Racial/ethnic disproportionality in reunification across U.S. child welfare systems

Catherine A. LaBrenz, Erin Findley, Genevieve Graaf, Philip Baiden, Jangmin Kim, Mi Jin Choi, Sreyashi Chakravarty - Child Abuse & Neglect



Racial/ethnic disparities are persistent in referrals and removals of children into child welfare systems. Yet, less is known about disparities in reunification, and how system factors may contribute to more equitable outcomes for families of color.


This study examined racial/ethnic disparities in reunification rates across U.S. child welfare systems controlling for child- and system-factors.

Participants and setting

Data for this study came from the 2017 Adoption and Foster Care Analysis and Reporting System (AFCARS). We utilized a subsample of n = 284,382 children ages 0–5.


We used a bottom-up model building-approach to examine child- and system-factors associated with reunification. A series of multilevel models were run.


Less than 3% of the variance in reunification occurred between state child welfare systems. Native American children had lower odds of reunification than White children (AOR = 0.87, p < .001), while Hispanic children had higher odds of reunification (AOR = 1.08, p < .001). Random effects were present for race/ethnicity and interaction terms between race/ethnicity and parental drug use were significant.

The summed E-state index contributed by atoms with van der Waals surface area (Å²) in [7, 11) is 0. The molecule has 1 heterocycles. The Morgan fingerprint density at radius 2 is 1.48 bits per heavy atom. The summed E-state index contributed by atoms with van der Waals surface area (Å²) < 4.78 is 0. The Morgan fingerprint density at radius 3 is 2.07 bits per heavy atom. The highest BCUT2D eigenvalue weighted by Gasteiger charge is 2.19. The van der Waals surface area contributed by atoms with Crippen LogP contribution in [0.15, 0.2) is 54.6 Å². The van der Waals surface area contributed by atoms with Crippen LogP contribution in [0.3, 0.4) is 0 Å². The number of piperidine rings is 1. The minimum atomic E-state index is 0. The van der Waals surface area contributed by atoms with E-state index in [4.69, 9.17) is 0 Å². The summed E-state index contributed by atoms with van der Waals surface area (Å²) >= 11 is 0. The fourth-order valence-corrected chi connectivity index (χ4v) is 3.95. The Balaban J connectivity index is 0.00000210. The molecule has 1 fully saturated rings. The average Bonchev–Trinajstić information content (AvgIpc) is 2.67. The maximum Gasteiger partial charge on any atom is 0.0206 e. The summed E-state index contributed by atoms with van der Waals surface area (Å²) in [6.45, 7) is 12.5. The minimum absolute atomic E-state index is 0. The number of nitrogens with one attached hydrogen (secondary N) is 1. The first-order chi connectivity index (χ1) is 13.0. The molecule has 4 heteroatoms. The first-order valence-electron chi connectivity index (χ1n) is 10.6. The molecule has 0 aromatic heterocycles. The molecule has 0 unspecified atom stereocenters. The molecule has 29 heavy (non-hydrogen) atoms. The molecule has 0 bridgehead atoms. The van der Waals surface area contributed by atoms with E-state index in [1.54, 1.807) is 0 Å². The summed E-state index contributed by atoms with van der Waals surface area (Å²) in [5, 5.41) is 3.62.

Racial/ethnic disparities are present in reunification, though these may vary across child welfare systems. Thus, future research could examine state systems that have better outcomes for families of color and examine factors that might explain these relationships.